2.- In small bowl, whisk together olive oil, apple cider vinegar, minced garlic, raw honey, mustard, salt, and pepper until well combined and creamy looking.  Pour over vegetables and fruit in bag.  Move bag around to coat vegetables.  Let marinate for at least 30 minutes.

3.- String fruit and vegetables on wooden skewers in whatever order and amount you’d like.

4.- Heat grill to medium.  For easier cooking, put grill pan on the racks where you’ll be cooking the vegetables.

5.- Put vegetable skewers on grill pan and cook 6-10 minutes on each side (or until you like them done).


Oh, and what did we do with the leftovers the next day?  This!

BBQ leftover salad

Slow-Cooker Beef Ribs (Primal/Paleo)


beef ribs

One of my last cuts left from our first GRASSLAND OASIS experience were beef ribs.  You have never eaten beef until you’ve had it from pasture-raised cows.  It tastes nothing like the corn-fed “beef” at the grocery store.  Pasture-raised beef has a much more delicate, subtle flavor.  It doesn’t scream, “OH MY GOD!  I ATE CORN AND ANIMAL BY-PRODUCTS MY WHOLE LIFE!”  In fact, I told JR tonight that if someone set a piece of this beef in front of me, didn’t label it, and told me to guess what it was, I would have guessed something like…well, there’s nothing to compare it to.  It’s like a more delicate version of bison.  To be clear, I’ve had pasture-raised beef before…but never was the flavor of the beef so pronounced (mostly because before it was covered in barbecue sauce or in a stew).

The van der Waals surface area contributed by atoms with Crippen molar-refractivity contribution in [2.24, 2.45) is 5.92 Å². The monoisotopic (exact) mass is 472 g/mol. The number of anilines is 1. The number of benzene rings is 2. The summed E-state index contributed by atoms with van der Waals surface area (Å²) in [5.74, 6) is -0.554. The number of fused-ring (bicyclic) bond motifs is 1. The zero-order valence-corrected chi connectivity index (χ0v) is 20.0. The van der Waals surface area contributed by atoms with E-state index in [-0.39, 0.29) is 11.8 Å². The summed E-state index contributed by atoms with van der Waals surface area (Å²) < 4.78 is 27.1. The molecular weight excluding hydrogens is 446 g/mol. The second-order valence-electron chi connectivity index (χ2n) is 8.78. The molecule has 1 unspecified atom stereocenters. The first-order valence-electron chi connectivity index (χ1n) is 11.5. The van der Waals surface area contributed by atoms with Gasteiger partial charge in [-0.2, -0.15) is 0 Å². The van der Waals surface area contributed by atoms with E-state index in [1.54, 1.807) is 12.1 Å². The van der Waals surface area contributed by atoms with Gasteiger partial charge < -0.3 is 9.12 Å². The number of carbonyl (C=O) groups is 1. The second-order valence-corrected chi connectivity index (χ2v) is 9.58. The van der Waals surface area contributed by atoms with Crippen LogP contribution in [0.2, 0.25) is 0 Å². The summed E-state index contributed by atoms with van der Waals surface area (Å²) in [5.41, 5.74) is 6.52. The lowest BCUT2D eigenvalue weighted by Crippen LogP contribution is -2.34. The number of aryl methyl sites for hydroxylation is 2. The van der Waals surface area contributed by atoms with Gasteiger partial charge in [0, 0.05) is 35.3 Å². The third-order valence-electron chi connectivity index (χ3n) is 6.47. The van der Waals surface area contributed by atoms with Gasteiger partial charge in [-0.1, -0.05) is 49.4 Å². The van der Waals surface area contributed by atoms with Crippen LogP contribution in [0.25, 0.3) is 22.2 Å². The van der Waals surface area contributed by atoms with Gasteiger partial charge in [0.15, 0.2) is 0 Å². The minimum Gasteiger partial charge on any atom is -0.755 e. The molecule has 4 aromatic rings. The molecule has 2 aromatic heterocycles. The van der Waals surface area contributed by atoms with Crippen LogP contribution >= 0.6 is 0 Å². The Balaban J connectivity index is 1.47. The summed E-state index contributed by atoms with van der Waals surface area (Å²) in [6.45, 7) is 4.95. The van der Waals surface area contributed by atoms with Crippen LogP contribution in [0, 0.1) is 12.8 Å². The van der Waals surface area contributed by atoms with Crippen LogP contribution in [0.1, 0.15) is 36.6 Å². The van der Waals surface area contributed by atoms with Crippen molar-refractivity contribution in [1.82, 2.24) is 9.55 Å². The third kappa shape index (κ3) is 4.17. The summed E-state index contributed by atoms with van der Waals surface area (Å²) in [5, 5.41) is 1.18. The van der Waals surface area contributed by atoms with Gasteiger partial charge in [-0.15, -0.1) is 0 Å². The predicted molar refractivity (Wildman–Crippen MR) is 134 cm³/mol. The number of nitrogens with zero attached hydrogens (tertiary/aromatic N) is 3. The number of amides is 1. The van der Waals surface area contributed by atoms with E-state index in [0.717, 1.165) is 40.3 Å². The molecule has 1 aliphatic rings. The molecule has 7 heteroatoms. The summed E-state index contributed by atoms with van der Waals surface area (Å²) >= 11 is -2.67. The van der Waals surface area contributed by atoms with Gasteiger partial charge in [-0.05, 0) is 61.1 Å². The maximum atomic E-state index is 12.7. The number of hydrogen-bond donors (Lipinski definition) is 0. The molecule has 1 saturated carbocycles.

I decided to see what I could do with these in the slow-cooker today.  Keep in mind that if you make this recipe using mainstream grocery store beef, your cooking times will be a bit different.  Pasture-raised beef has a shorter cook time (I’m still getting used to the difference in cook time).  So…my times given are based on pasture-raised beef.  I’ll give suggestions for corn-fed beef, but know that I haven’t actually tested those times–I’m just going based on about what I think it would be.


Slow-Cooker Beef Ribs

Serves 2-4

2-3 pounds beef ribs (bone-in)

2 Tbsp kosher sea salt

4 Tbsp coconut palm sugar

2 tsp paprika

2 tsp coriander

1 tsp chili powder

ground black pepper to taste

2 Tbsp apple cider vinegar

3-4 Tbsp raw honey

ground black pepper


1.– In small bowl, mix kosher sea salt, coconut palm sugar, paprika, coriander, chili powder, and black pepper.  Mix well.  Rub liberally on ribs, wrap in plastic wrap, and chill for at least two hours.

2.– Put ribs in slow-cooker (if your slow-cooker isn’t big enough to fit them in one piece, feel free to cut them into 2-3 rib chunks and pile them in).  Pour 1-2 C water or beef broth around the bottom of the slow-cooker.  Turn on low and cook away for 2-3 hours (you want the internal temp to be 145).  Pull out of the slow-cooker and let rest 10 minutes while you preheat the broiler and line a baking sheet with foil.

3.– In small bowl, whisk apple cider vinegar, honey, and pepper.  After the 10-minute resting period, I cut the ribs into single pieces (feel free to leave them all together if you want–I just think it’s easier this way).  Brush the ribs liberally with the apple cider vinegar mixture.  Sprinkle the tops of the ribs with a large pinch of coconut palm sugar (you want a thin layer across the ribs to get a little crunchy under the broiler).

4.–Place under broiler for 5-6 minutes.  Let rest for a few minutes and serve hot!  As an aside, the apple cider vinegar mixture whisked with some olive oil makes a great salad dressing.  Dress it up with a few crushed lavender buds!

BBQ Pork Ham Roast (Primal and Paleo)


BBQ pork ham roast